In a recent post, Neil James made some interesting points about defence spending metrics and the political economy of defence in a democracy. With the federal budget due in three weeks’ time, I thought I might add some observations of my own on how to measure defence spending. A response to Neil’s provocative points on the politics of defence funding will have to wait for another day.
There are four measures of defence spending in common use: dollars, growth rate, percentage of GDP and percentage of government outlays, each of which gives useful and complementary information about the financial aspects of a country’s defence effort.
The most direct measure of a country’s defence spending is what it spends measured in its own currency. But it is also the measure most beset by complications. Comparisons of defence spending within a country over time are made difficult by inflation. Although it’s routine to talk about ‘real’ dollar figures adjusted for inflation, there’s actually no unique way of doing so. What’s more, the steady introduction of new products into the economy reduces the meaningfulness of comparing the ‘value of money’ over very long time periods, even within a consistently applied methodology.
Comparisons of defence spending between countries are even more fraught, buffeted as they are by ever-fluctuating exchange rates. Even within a single year, exchange rates can easily vary by 20%. Comparing defence spending between countries and over time is harder still because the already substantial vagaries of inflation and foreign exchange are compounded.
One way to avoid these complications is to calculate near-term rate of growth in defence spending. This works because inflation can be reasonably well (though still not uniquely) defined over the short to medium term. Knowing how much defence spending has risen or fallen over preceding years is useful information. Here in Australia, the figure of ‘3% real growth’ has become a talisman-like benchmark for the adequacy of defence spending since it was introduced in the 2000 Defence White Paper. If only it were that simple.
Expressing defence spending as a share of GDP (often termed ‘defence burden’) avoids a great many complications by calculating a dimensionless ratio, usually expressed as a percentage.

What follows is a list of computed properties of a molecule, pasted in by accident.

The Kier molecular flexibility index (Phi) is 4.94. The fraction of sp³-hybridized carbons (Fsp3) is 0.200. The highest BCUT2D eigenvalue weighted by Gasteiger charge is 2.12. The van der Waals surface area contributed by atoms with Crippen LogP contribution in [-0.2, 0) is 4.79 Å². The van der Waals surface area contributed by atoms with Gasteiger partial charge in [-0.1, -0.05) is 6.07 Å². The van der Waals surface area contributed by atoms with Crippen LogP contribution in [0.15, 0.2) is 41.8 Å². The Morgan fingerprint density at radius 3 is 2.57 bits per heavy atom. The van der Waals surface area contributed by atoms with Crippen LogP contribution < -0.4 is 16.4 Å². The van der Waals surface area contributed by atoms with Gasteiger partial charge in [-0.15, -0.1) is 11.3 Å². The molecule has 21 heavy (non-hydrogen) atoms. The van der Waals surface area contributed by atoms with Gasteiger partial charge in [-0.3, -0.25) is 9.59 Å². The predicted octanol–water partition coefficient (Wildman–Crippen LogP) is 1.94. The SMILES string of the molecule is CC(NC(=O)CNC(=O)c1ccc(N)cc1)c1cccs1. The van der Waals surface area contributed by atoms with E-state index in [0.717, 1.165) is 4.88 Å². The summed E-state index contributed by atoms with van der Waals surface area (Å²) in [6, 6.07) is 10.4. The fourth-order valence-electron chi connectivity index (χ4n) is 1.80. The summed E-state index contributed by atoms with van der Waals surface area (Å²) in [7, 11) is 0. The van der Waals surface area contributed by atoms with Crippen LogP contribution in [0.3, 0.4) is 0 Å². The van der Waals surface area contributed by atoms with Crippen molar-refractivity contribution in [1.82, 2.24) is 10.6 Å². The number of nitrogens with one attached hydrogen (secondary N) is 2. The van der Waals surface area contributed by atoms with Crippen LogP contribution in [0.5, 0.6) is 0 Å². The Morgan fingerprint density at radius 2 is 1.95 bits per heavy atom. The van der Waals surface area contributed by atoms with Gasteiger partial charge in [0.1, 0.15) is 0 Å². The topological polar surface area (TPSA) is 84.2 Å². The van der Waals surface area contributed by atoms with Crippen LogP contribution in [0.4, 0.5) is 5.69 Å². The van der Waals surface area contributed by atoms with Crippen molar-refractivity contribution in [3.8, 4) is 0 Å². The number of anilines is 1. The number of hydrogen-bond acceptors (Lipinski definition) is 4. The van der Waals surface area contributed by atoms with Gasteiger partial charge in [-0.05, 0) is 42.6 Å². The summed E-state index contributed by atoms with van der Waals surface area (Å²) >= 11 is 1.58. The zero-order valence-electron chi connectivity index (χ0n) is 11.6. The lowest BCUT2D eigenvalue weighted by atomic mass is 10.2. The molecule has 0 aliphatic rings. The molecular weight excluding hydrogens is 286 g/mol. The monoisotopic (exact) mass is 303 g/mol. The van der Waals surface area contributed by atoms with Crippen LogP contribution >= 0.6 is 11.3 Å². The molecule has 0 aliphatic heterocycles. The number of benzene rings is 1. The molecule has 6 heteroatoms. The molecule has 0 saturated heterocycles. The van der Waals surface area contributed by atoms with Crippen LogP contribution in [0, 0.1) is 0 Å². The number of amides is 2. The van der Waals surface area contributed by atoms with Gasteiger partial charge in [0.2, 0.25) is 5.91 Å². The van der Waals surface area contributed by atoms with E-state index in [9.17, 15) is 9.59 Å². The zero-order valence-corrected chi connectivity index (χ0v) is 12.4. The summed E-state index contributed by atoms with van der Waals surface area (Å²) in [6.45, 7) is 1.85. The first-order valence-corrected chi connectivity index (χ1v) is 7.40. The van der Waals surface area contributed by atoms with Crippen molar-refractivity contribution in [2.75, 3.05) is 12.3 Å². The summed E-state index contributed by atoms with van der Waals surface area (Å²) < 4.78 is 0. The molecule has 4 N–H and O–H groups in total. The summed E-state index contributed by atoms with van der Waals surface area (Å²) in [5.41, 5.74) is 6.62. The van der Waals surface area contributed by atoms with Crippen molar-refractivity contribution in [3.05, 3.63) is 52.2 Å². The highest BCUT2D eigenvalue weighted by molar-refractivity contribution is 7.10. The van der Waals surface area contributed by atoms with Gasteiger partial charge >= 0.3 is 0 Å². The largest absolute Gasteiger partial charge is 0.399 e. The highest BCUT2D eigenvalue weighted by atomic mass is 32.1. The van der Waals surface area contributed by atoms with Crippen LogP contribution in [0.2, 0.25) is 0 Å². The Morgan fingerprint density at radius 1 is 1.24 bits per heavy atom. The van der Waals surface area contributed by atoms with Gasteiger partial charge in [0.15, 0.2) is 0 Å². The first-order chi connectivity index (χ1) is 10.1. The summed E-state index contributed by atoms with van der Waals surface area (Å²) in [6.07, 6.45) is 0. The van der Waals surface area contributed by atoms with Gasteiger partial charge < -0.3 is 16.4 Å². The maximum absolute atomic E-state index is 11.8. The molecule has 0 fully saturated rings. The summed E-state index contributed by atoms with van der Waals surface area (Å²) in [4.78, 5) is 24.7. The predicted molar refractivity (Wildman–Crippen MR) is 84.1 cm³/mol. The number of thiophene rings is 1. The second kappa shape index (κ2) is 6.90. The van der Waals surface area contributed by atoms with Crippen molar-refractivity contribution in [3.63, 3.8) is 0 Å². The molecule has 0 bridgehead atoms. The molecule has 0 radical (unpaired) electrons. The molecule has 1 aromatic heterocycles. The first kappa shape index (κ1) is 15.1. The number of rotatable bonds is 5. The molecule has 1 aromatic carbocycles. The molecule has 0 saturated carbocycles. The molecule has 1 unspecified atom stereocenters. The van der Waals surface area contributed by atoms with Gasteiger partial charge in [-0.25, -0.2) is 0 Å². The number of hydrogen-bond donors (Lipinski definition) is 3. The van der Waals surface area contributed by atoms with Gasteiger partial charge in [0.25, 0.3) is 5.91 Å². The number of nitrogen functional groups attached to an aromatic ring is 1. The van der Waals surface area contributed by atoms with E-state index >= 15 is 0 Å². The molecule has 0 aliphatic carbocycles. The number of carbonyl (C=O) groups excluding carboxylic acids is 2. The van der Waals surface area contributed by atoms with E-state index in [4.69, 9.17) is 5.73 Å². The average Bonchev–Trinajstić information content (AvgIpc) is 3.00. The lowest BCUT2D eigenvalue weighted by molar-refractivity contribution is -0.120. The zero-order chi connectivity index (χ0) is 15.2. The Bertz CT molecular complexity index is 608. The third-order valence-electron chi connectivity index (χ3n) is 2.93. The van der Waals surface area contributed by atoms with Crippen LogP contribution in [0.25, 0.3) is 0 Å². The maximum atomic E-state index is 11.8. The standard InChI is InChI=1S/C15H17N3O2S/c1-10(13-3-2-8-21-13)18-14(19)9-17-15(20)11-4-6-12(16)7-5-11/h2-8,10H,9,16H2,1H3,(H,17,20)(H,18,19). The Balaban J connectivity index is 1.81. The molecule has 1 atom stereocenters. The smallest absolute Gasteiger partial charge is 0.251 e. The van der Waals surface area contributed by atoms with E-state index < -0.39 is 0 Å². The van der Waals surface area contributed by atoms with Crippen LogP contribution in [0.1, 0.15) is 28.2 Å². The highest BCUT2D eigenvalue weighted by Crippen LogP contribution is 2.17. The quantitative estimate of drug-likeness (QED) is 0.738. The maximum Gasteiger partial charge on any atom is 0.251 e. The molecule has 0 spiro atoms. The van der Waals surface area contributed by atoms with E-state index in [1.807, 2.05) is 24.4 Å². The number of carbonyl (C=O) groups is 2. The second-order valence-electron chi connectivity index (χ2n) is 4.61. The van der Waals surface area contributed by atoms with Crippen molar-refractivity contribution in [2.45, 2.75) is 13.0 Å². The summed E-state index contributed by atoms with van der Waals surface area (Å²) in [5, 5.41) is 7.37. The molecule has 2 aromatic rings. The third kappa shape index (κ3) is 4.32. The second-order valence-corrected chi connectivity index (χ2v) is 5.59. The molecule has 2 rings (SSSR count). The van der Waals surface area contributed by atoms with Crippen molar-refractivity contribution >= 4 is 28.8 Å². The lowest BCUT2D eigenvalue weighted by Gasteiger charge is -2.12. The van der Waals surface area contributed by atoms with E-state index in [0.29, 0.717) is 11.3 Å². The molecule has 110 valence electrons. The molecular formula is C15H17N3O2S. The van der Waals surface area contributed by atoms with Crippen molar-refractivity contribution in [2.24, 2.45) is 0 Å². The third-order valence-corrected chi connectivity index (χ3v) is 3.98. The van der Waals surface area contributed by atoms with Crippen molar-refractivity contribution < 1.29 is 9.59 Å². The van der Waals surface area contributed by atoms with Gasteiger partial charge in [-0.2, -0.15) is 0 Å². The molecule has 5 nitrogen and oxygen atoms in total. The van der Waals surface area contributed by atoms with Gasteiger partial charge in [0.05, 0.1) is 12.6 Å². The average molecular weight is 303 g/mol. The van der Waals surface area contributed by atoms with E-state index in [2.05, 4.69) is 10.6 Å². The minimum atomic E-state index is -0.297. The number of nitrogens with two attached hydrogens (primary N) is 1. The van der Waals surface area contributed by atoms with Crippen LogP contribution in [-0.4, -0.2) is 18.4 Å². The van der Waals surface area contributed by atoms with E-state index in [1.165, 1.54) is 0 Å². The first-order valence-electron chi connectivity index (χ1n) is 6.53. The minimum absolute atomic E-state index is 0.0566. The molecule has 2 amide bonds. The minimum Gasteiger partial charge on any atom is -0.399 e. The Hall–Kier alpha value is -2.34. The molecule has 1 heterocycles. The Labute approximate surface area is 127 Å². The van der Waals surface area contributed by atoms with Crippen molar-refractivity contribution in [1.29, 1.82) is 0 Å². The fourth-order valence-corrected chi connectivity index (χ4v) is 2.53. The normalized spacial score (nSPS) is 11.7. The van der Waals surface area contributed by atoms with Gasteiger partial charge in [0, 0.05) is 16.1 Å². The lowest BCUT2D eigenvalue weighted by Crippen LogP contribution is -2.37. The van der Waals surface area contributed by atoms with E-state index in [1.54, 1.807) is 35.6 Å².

Defence burden allows comparisons between countries and over time without reference to tables of exchange rates or inflation indices. But as Neil pointed out, there are still complications—most especially the ebb and flow of economic growth. In a recession, it’s entirely possible for GDP share to rise even as defence spending falls. Yet GDP share is still a valuable measure because it serves as a proxy of the importance assigned to defence as a national priority. High levels of defence burden indicate that a high priority is being given to defence, and conversely so. A significant limitation of this measure, especially as a comparator, is that it provides no indication of the absolute size of defence spending. For example, the denizens of Tuvalu could spend 100% of GDP on defence and we’d know that they were deeply worried about something. But, in the absence of an extraordinary set of events, their US$37 million wouldn’t do them much good if they took on the United States which ‘only’ spends 4.5% of GDP—around a lazy US$500 billion.
Sometimes, though not frequently, GDP per-capita and/or defence spending per-capita are raised in discussions of a country’s defence effort. Apart from reminding voters of the substantial personal opportunity cost they incur as a result of defence spending, it’s not clear what’s achieved by doing so.
The final measure in common use is the percentage of the federal budget allocated to defence—Neil’s preferred option. As a comparative measure between countries, this measure suffers from the wide international variation in both the scale of government spending in absolute terms (and as a share of GDP) and the variable demarcation between federal, state and local spending. Even within a single country over time, there can be substantial variations due to policy choices that shift revenue and expenditure from the state to federal level, or which arise due to the shifting boundary between the private and public provision of services such as health, education and retirement savings.
The impact of shifts in spending between levels of government can be avoided by aggregating spending at all levels to yield what might be called a national budget, but no such approach is possible when it comes to the private–public split, short of going back to GDP share. And, as with GDP share, changes to the denominator (the size of the federal or national budget) can alter the result irrespective of what happens to defence spending.
As illuminating as the various measures of defence spending are, they all ultimately suffer from focusing on financial inputs rather than military outputs. So while these metrics can help to capture gross trends and perform broad comparisons, they fail to say anything about what we are getting for the vast amounts being spent. Or to put it differently, they tell us a lot about the opportunity cost that we are incurring but nothing about the benefits we hope to accrue as a result.
Mark Thomson is senior analyst for defence economics at ASPI.